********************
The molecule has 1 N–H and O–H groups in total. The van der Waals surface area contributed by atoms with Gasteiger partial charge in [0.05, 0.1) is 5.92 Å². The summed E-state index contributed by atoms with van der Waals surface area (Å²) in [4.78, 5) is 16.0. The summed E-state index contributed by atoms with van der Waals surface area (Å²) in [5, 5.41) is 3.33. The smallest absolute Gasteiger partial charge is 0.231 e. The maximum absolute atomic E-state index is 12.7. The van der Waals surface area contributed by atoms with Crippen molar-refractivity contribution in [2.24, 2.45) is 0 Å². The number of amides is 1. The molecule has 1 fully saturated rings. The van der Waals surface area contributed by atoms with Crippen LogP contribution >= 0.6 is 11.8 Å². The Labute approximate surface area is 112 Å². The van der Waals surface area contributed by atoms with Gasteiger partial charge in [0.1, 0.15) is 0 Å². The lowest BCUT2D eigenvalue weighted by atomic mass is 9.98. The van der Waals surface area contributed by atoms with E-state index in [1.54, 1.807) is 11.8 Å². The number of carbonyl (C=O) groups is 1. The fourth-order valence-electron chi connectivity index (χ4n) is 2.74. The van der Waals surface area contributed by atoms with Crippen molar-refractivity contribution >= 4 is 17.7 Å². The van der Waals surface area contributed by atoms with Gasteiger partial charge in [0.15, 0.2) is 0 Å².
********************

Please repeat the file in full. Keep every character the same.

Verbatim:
The molecule has 1 N–H and O–H groups in total. The van der Waals surface area contributed by atoms with Gasteiger partial charge in [0.05, 0.1) is 5.92 Å². The summed E-state index contributed by atoms with van der Waals surface area (Å²) in [4.78, 5) is 16.0. The summed E-state index contributed by atoms with van der Waals surface area (Å²) in [5, 5.41) is 3.33. The smallest absolute Gasteiger partial charge is 0.231 e. The maximum absolute atomic E-state index is 12.7. The van der Waals surface area contributed by atoms with Crippen molar-refractivity contribution in [2.24, 2.45) is 0 Å². The number of amides is 1. The molecule has 1 fully saturated rings. The van der Waals surface area contributed by atoms with Crippen LogP contribution >= 0.6 is 11.8 Å². The Labute approximate surface area is 112 Å². The van der Waals surface area contributed by atoms with Gasteiger partial charge in [0.1, 0.15) is 0 Å². The lowest BCUT2D eigenvalue weighted by atomic mass is 9.98. The van der Waals surface area contributed by atoms with E-state index in [1.54, 1.807) is 11.8 Å². The number of carbonyl (C=O) groups is 1. The fourth-order valence-electron chi connectivity index (χ4n) is 2.74. The van der Waals surface area contributed by atoms with Crippen molar-refractivity contribution >= 4 is 17.7 Å². The van der Waals surface area contributed by atoms with Gasteiger partial charge in [0.15, 0.2) is 0 Å².